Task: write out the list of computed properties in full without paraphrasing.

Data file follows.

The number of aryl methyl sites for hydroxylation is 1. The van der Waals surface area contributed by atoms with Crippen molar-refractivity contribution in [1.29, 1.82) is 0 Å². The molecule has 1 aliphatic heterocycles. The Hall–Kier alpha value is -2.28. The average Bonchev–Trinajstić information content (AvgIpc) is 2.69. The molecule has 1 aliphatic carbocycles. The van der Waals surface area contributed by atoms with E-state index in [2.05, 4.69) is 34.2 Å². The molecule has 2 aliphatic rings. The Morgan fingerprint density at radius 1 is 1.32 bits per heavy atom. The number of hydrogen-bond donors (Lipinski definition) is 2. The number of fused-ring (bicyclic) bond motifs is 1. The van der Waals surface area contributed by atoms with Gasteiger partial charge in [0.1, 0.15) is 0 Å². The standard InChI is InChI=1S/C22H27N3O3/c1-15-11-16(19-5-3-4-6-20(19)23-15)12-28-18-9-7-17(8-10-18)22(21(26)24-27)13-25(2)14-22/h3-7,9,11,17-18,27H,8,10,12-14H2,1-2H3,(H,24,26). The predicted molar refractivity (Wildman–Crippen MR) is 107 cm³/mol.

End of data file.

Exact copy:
The number of aryl methyl sites for hydroxylation is 1. The van der Waals surface area contributed by atoms with Crippen molar-refractivity contribution in [1.29, 1.82) is 0 Å². The molecule has 1 aliphatic heterocycles. The Hall–Kier alpha value is -2.28. The average Bonchev–Trinajstić information content (AvgIpc) is 2.69. The molecule has 1 aliphatic carbocycles. The van der Waals surface area contributed by atoms with E-state index in [2.05, 4.69) is 34.2 Å². The molecule has 2 aliphatic rings. The Morgan fingerprint density at radius 1 is 1.32 bits per heavy atom. The number of hydrogen-bond donors (Lipinski definition) is 2. The number of fused-ring (bicyclic) bond motifs is 1. The van der Waals surface area contributed by atoms with Gasteiger partial charge in [0.1, 0.15) is 0 Å². The standard InChI is InChI=1S/C22H27N3O3/c1-15-11-16(19-5-3-4-6-20(19)23-15)12-28-18-9-7-17(8-10-18)22(21(26)24-27)13-25(2)14-22/h3-7,9,11,17-18,27H,8,10,12-14H2,1-2H3,(H,24,26). The predicted molar refractivity (Wildman–Crippen MR) is 107 cm³/mol.